Matthews’ Cowl Vents for Model Ships

Ships' cowl vents under construction

One of the most vexing parts to make for many large scale model ships is the classic “cowl vent”. The things defy verbal description, but you merely need to look at a picture to realize that a correctly shaped vent is a bear to make. In smaller scales, they can be made in solid, and are also readily available from model ship fittings suppliers. But the larger scale parts need to be hollow, and that’s the tough part.

Some will suggest that they can be made in the original fashion, fabricated up from bits of sheet material… but I have yet to see anyone make several good looking parts with such an approach. And while some prototype vents actually are built up in segments, many are hammered into smooth forms to hide the segmentation… and that’s more than I’m willing to do.

Then, even if you succeed in making a fair master part, the cored interior makes replication by resin casting techniques all the more difficult.

As an alternative to all this grief, I’m making my “3D printed” cowls available.

What is 3D Printing?

For those unfamiliar “rapid prototyping”, the process can be quite amazing… actually, I am familiar with it, and I still find it amazing. There exists a number of available process, but all start with a 3D CAD model of a part. The part model is then sliced into layers, which are “printed” one at a time on top of each other to build up a solid form. The printing process involves a laser tracing out the shape onto a thin layer of plastic. The laser’s energy sometimes solidifies a liquid polymer, or in other processes, fuses powdered plastic into a solid.

Moreover, several enterprising small companies make the process available to anyone submitting a model. The best one that I have found is Shapeways in the Netherlands, who have created an easy to use e-commerce site at

You can read about my experience with Shapeways and another 3D printer at this RC Groups posting.

Pat’s Cowl Vents

So I made a model in 3D CAD  of the classic ship’s cowl vent, and scaled it to several sizes. The models can be found at Shapeways by using this link to my “shop” there:

My vents might be best suited for modelers needing several large parts; the largest listed uses a 3/4″ (19mm) tube, with a 1-1/2″ (38mm) diameter cowl. The smaller vents might be a bit clunky due to the minimum wall thickness I needed to apply.  For smaller vents, commercially available cast parts should also be looked at. But you’re not likely to find anything like the larger parts I offer here.


Shapeways offers a selection of materials (even sintered metal!). Feel free to select anything that looks good to you… but I recommend the “White Detail” plastic for best surface finish… “White Strong & Flexible” is lower cost, but may require a bit more hand finishing.

Since the material is laid down in layers, parts will have a stratified look on some surfaces. You will need to sand down and/or fill the surfaces to your own satisfaction.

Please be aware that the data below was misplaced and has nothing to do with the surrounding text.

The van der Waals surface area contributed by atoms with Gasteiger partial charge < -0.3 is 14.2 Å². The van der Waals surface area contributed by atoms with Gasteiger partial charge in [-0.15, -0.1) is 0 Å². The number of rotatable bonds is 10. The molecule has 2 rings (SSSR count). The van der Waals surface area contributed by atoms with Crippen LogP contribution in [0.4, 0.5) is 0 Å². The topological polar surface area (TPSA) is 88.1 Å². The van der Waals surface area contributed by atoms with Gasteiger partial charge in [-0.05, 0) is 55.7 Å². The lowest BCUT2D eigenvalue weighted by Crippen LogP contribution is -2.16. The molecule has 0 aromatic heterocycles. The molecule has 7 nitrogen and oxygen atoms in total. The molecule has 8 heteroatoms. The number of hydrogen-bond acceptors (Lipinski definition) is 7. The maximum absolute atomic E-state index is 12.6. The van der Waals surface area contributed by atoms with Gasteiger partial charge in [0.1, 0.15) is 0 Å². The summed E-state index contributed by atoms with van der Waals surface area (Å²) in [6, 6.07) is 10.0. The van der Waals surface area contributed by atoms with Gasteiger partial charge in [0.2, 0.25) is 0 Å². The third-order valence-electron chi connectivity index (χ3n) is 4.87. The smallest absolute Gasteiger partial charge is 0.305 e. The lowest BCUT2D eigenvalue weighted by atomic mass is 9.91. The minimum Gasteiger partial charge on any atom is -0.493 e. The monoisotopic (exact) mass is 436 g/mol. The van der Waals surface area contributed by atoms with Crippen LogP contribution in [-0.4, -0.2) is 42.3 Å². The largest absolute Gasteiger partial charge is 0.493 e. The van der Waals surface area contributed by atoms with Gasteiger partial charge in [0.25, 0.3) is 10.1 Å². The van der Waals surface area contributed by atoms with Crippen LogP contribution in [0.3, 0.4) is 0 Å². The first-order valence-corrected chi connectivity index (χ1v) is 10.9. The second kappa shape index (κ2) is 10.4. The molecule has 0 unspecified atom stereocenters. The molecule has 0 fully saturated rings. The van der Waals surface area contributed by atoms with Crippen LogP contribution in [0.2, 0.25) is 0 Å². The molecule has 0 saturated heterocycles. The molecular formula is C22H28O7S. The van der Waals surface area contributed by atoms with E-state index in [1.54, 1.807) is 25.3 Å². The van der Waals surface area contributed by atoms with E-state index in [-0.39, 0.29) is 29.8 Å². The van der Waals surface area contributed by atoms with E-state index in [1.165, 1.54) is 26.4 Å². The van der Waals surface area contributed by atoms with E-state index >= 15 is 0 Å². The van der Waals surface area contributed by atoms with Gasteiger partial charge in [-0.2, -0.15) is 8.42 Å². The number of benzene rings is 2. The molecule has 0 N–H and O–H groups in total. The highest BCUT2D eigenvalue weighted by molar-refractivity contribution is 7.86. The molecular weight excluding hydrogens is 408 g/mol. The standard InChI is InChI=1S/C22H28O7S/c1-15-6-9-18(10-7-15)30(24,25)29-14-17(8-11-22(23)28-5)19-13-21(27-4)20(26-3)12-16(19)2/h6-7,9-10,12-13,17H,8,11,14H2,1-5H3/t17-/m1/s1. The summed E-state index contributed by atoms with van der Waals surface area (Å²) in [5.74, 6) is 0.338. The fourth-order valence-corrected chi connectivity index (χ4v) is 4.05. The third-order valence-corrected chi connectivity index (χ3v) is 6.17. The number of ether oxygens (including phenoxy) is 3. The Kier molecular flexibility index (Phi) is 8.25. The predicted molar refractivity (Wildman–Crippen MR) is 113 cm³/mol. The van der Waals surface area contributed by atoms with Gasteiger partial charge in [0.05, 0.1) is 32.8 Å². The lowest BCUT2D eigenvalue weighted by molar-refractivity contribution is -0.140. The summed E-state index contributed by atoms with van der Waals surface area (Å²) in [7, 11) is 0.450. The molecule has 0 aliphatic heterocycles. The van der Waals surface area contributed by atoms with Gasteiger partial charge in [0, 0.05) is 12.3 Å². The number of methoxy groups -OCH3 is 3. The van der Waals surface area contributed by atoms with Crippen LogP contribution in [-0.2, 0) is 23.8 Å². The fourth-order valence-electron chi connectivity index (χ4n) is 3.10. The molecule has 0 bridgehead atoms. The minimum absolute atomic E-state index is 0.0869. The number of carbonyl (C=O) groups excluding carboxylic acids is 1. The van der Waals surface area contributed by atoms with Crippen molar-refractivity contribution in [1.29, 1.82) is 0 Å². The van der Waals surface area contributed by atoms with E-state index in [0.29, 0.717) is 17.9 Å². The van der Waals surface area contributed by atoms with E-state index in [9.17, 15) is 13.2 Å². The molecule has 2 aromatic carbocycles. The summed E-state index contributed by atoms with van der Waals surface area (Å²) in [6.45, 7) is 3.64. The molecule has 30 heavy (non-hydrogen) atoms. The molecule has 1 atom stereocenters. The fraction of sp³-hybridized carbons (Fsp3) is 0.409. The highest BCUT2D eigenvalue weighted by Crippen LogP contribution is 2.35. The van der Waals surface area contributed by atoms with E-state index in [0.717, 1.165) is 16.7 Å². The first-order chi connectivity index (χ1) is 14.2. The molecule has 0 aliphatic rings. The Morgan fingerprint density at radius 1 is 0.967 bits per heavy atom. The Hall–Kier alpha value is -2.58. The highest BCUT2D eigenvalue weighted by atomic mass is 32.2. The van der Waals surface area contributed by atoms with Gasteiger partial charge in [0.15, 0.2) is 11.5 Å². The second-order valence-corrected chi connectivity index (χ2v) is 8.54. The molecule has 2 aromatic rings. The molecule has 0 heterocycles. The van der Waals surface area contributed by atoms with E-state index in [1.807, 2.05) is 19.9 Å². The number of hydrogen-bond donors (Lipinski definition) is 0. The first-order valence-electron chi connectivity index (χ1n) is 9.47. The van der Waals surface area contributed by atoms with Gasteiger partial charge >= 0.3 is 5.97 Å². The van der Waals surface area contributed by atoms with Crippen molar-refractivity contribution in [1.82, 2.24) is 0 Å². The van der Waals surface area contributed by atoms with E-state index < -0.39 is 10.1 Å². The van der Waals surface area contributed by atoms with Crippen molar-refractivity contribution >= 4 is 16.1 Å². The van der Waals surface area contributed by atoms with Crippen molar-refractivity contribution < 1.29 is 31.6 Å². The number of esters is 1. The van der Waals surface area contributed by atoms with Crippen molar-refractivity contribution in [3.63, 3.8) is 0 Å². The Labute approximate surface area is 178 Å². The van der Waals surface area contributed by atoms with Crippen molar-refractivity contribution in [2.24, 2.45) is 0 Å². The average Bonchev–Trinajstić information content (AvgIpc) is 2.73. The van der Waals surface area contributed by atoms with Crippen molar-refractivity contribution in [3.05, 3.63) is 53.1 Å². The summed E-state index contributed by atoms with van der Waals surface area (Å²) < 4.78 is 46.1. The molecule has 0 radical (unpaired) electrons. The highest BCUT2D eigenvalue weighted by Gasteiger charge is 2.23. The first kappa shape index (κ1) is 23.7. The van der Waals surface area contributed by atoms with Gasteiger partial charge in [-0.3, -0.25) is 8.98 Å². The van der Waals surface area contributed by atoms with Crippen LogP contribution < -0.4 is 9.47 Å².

Shapeways handles the orders. You need to sign up on their site (easy), and order directly from them. They accept Paypal, and ship quickly; I’ve received parts in the USA within a week. Only one hitch: They have a US$25 minimum order. VAT will apply to European buyers.

Use the table below to select the size you need, then find that part at the Shapeways site.


Let me know if you have any questions or feedback on the parts. Also note that I can scale the model to any desired size.

Matthews' Model Cowl Vent Dimensions

Dimensions Table

3D CAD Model

3D CAD Model

6 responses to “Matthews’ Cowl Vents for Model Ships

  1. David Hargreaves

    Read with great interest.
    I’ve heard somewhere another method for making cowl vents that uses electrolytic deposition of copper onto a cerrobend model cowl (which is later melted away in hot water). I’d like to know more of this if anyone can advise.


    • Mike Snodgrass

      In an old issue of “Scale ship modeler” theres a small report of how someone made their cowls from a wooden plug, made a mold of silicone, then poured multiple wax molds of their cowl vent. Then they used a cooper electrolisys process at home and produced their cooper cowl vents. I know you can buy electrolisys kits from Micromark and im sure their avaiable from elsewhere as well. Dont remember the issue? Sorry.

  2. John Parker

    Great work Patrick on applying new technology to the age-old problem of making model cowl vents. I was wondering what glue you would recommend (for example, to extend the down-tube) and whether spray putty or the like is needed to achieve a smooth finish for painting. I know of the method Dave refers, electroforming, which was more commonly seen in the early days, but can’t speak from personal experience of it.


  3. don cather

    I have made several large scale cowl vents using brass freeze plugs(auto parts stores) hammered to shape and then sanded and polished with rouge soldered to brass pipe, worked well!

  4. Quentin Carton

    what CAD software did you use? I’m actually trying to design new cowl vent for my actual sailboat. I have a 3d printer but have no CAD Skills yet.. so that is a good example to learn.

    • matthewsmodelmarine

      Most any s/w that can do a multi-section loft will do the job. I’ve used super high end CATIA v5, and free Fusion 360… both did the job. Have fun.

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